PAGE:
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Gas prices changing the way teams travel
Frankie Dorsey gets ready to fill up a Hall County school bus at the county's bus maintenance garage - photo by Scott Rogers | The Times

Doubleheaders might become the norm in high school athletics.

With fuel prices on the rise, area schools are putting forth an effort to limit travel, and according to athletic directors across the region, that means consolidating games.

"You look at playing JV and varsity on the same date at the same place," said Lakeview Academy athletic director Deuce Roark. "You have to maximize the dates and the amount of games played.

"The teams may have to leave a little early, but we need to try and limit having two or three buses going to one stop at different times."

As a private school, Lakeview Academy has not been forced to budget for gas or paying bus drivers, Roark said, but in Hall County, the fuel budget is rising, and so is the need to limit trips.

"We’re starting to combine teams," said West Hall athletic director Greg Williams. "You won’t see a bus with only 12 cheerleaders on it. Now, those cheerleaders will ride with teams, and more than one team may be on that bus."

The onus of limiting the amount of buses used for athletic events is in large part due to the cost to fuel the 60 and 100 gallon vehicles, that average 6-20 miles per gallon.

"In basketball, we put boys on one bus, girls on another, and cheerleaders on another," said Gainesville High athletic director Wayne Vickery. "This year, that probably won’t happen."

When the price of diesel fuel peaked at $4.27 a gallon in June, schools grew concerned, and the Hall County school system increased its fuel budget by $800,000. But even though fuel is now down to $3.50 a gallon, it still costs either $210 or $350 to fill a bus, depending on the tank size.

"Our increase in budget was to build some reserve for the rising gas prices," said Gordon Higgins, director of community relations and athletics for Hall County. "That budget includes daily transportation, as well as extracurricular activities.

"We do not budget for each school, we just have a system line item budget."

With no budget for specific schools, Higgins, as well as the athletic directors, have attempted to be proactive in regards to rising fuel costs.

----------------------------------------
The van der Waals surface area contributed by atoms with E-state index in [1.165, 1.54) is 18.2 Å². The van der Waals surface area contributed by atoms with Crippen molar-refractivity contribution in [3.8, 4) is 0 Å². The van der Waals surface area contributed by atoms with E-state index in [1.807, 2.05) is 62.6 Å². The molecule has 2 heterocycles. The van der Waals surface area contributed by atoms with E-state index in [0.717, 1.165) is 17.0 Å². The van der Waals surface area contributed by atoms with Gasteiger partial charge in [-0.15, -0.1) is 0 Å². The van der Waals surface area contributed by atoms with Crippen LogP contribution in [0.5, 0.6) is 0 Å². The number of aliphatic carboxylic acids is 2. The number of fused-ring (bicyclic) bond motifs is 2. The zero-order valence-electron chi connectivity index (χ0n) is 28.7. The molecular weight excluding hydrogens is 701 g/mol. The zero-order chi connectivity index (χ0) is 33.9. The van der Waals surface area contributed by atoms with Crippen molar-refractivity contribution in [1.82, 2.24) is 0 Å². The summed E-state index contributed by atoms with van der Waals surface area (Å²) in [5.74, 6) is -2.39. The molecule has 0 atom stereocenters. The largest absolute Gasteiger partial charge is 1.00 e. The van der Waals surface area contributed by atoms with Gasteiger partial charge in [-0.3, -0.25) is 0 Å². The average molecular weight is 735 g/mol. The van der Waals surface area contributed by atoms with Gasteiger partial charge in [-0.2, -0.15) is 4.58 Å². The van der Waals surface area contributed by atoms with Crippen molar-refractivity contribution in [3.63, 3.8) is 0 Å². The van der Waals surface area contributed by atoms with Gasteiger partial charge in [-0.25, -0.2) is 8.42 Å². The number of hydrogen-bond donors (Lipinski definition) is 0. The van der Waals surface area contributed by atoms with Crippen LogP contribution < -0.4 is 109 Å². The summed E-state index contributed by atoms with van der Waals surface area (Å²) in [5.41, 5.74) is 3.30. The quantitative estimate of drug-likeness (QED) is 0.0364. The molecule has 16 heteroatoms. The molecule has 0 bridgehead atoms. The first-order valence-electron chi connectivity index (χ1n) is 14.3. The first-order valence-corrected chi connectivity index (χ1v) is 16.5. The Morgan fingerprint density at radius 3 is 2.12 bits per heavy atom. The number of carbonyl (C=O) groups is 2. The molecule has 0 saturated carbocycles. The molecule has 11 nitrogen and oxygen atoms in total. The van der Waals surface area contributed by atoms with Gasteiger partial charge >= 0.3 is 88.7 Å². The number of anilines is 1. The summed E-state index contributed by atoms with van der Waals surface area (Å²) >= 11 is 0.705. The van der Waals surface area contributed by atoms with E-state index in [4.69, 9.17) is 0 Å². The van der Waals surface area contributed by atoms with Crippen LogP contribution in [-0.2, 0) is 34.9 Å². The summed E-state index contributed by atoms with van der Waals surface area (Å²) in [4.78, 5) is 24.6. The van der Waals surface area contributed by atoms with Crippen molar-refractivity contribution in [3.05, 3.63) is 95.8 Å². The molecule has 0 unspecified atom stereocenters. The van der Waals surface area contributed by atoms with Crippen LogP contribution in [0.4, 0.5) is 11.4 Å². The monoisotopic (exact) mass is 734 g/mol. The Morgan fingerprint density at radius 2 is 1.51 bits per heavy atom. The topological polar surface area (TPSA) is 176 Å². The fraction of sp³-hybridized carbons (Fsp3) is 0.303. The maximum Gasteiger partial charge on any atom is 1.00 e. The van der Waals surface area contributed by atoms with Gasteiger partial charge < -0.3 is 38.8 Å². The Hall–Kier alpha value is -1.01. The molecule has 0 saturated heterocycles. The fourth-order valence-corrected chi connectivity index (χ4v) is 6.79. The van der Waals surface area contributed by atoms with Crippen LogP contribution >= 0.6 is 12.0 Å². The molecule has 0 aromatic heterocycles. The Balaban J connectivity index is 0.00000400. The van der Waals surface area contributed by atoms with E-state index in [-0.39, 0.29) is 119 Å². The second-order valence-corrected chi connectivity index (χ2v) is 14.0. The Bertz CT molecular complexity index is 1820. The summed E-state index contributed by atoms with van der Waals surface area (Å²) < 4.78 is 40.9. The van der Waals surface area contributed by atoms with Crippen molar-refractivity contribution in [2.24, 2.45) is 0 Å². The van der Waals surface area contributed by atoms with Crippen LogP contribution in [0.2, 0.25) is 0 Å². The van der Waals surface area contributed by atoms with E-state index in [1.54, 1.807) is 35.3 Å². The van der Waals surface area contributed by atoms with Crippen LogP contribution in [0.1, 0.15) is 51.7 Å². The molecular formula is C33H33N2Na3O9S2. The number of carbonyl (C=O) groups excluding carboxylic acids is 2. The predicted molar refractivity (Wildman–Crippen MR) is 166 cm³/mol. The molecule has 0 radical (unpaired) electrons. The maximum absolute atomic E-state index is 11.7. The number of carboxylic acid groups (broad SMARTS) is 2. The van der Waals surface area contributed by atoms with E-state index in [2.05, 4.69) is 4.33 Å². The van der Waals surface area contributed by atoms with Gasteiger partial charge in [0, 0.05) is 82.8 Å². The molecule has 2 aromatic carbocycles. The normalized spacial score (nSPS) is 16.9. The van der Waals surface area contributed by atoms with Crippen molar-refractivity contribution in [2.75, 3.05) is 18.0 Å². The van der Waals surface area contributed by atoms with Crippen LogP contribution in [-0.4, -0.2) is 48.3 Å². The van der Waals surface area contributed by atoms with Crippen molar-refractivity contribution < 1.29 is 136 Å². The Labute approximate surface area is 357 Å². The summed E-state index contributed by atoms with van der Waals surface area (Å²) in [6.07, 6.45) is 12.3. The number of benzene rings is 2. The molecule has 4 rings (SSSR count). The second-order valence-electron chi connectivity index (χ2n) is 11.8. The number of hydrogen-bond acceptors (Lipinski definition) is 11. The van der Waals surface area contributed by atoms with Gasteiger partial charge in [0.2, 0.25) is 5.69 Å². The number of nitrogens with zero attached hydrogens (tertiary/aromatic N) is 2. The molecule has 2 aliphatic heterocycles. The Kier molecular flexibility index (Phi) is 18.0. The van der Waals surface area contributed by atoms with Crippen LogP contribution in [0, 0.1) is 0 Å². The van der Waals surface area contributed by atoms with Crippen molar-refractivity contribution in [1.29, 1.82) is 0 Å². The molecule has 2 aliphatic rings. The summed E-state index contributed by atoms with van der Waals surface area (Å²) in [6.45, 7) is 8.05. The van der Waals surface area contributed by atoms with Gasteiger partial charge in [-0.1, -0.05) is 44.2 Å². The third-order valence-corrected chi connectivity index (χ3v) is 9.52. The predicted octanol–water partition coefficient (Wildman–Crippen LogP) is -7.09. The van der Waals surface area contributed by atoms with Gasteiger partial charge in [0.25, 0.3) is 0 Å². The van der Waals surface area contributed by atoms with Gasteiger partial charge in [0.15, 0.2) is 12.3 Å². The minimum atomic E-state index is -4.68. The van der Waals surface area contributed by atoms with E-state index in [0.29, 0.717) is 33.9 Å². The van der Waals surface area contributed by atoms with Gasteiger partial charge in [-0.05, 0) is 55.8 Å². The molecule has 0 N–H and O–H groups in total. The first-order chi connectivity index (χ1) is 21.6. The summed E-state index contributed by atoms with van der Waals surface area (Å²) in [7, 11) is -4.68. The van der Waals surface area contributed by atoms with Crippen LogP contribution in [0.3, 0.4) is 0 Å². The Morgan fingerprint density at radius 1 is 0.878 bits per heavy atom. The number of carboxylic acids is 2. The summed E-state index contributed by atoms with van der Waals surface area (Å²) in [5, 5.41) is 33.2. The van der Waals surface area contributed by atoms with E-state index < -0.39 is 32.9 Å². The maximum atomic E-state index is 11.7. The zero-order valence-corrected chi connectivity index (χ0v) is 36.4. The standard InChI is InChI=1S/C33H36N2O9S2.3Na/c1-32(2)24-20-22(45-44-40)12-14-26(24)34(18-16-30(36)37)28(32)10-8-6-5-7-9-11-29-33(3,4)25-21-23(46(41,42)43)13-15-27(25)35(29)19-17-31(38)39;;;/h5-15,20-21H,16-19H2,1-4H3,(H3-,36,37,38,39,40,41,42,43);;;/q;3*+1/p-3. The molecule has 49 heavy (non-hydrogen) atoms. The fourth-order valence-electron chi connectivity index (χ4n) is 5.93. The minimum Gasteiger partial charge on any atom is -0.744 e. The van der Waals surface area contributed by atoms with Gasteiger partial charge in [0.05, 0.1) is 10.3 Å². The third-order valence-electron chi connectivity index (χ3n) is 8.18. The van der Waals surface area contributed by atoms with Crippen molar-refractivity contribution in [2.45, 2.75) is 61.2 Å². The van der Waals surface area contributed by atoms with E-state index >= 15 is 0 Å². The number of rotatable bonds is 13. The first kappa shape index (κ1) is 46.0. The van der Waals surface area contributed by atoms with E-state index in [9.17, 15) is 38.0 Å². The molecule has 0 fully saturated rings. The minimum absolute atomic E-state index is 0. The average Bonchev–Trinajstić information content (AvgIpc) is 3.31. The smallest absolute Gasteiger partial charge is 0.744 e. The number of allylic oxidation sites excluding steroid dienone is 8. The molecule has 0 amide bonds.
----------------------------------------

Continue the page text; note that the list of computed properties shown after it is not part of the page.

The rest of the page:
"We haven’t been limited to a budget, and we want to give the kids the best opportunity we can to play and participate in what’s available," Roark said. "But you also have to be economically wise, in this time, of the fuel price."

Which means combining trips, scheduling games close to home, and in one case, having the team pay for travel.

"This summer we had to pass the cost of travel on to the teams," said Jackson County Comprehensive High’s athletic director Joe Lancaster. "We tried to be proactive and told the coaches that this is what we were up against. They understood, and their booster clubs had to pay for the travel."

The situation at Jackson County is unique, but even the larger schools in Georgia are dealing with the pressure of cutting travel costs.

"We haven’t gotten there (teams paying for travel) yet, but that doesn’t mean we won’t be there in the future" said Gary Long, athletic director at Mill Creek High in Hoschton, the state’s largest populated school. "We have to try and be sufficient so we don’t have to mandate."

Being sufficient could mean hindering the individual teams.

"Our girls basketball team wants to play a tournament in Birmingham (Ala.), but if they can find just as good of a tournament in Dunwoody, that would be more responsible," Long said.

That lack of travel to tournaments with high-caliber opponents, as well as a focus on scheduling nonregion games close to home, could factor into a team’s overall success.

"If you play an all region schedule you might save some money on gas," Vikery said. "But I don’t know how much it’ll do for making your team better."

While fuel prices have become a point of concern for Georgia, the state, and it’s high schools are not feeling the effects as much as some of their fellow Southeastern states.

According to a July report in the Atlanta Journal Constitution, the state of Mississippi cut high school sports schedules by 10 percent, and the state of Tennessee radically changed its league structure to limit cross-state travel.

In Georgia, that has not been the case."Our scheduling hasn’t been affected at all," Long said. "We’re still playing the maximum levels for all sports. We haven’t cut back anything, yet."

With the Fall sports season schedules already in place, there is little that schools can do now to change where they play. But that could change in the coming seasons.

"When you get into basketball and the spring sports, and volleyball too, there’s a lot of games, so you’re going to be travelling quite a bit," Roark said. "Luckily our region is pretty concise, but we’re definitely looking at trying to schedule closer to home."

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